“The current schools are excellent,” said Casavant, “but we are starting to see the cracks.”
Fellow members of the Ballot Question Committee agree.
“The foundation of Shrewsbury's future needs to be laid out and set now,” said Holland. “Whether through revitalized public works infrastructure, ensured retirement benefits for dedicated employees, synergistic classroom opportunities for our youth and/or safety net support for our seniors. Our citizens need to face reality and realize we have slipped precipitously behind in funding vital demands, which can only be righted through a successful override initiative.”
“I am a part of this effort now because I believe every child is entitled to have access to a good education,” said Gordon, a longtime resident and Town Meeting Member.
Largess is the former Shrewsbury High School assistant principal.
“Our community has rightly supported the capital projects to provide adequate space in which to educate our students,” he said. “The challenge now is to fund our school system in a manner that allows us to restore teachers to right the overwhelming class sizes and purchase educational materials that support the current curriculum demands.”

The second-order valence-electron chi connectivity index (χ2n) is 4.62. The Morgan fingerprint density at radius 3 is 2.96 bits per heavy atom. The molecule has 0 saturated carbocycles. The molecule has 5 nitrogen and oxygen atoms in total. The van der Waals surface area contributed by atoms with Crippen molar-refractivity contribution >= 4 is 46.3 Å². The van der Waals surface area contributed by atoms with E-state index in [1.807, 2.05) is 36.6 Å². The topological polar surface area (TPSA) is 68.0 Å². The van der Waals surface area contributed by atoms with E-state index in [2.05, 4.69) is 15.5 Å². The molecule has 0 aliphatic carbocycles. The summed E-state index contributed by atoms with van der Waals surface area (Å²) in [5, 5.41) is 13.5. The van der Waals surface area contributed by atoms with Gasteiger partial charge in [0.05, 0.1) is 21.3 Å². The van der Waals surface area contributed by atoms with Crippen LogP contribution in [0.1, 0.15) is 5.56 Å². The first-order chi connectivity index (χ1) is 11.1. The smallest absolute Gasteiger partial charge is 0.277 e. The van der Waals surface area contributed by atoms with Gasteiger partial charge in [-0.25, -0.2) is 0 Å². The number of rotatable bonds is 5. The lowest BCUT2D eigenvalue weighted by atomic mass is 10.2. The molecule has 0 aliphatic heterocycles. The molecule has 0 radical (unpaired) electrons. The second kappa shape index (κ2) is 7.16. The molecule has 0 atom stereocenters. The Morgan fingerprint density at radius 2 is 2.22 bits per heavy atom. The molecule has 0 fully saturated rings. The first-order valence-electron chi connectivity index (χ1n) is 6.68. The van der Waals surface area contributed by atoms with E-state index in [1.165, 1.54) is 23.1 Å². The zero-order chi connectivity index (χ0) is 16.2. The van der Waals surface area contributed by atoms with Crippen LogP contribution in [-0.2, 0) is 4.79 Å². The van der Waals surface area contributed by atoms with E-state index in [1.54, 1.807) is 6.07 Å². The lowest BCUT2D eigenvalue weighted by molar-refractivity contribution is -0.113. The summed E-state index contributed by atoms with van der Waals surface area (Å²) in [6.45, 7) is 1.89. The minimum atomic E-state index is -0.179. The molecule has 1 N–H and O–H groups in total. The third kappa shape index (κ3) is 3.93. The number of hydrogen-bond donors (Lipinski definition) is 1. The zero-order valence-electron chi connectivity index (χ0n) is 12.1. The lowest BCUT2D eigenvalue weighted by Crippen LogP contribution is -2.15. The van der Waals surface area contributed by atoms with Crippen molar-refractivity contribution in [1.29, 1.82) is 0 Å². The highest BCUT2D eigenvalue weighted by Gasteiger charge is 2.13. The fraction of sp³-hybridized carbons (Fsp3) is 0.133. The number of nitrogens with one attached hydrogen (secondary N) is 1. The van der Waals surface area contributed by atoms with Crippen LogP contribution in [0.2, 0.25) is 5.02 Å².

But not all of Shrewsbury's residents agree.
Christopher W. Kirk, chair of the group, Shrewsbury for Responsible Taxation (SRT), said there are several arguments against the override, including poor management by the School Department, continuing to give teacher raises through a prolonged recession, a higher special education budget than the state average, and the continued practice of spending more than available revenues can support.
“The override would not solve the central problem that has plagued the school system and the town for years,” said Kirk. “That problem is the increases in expenditures by the School Department. The problem in the Shrewsbury schools is not lack of money; it is misallocation of staff and chronic spending in excess of available revenues.”
Another override opponent is Stephen Meola, who is also a Town Meeting Member.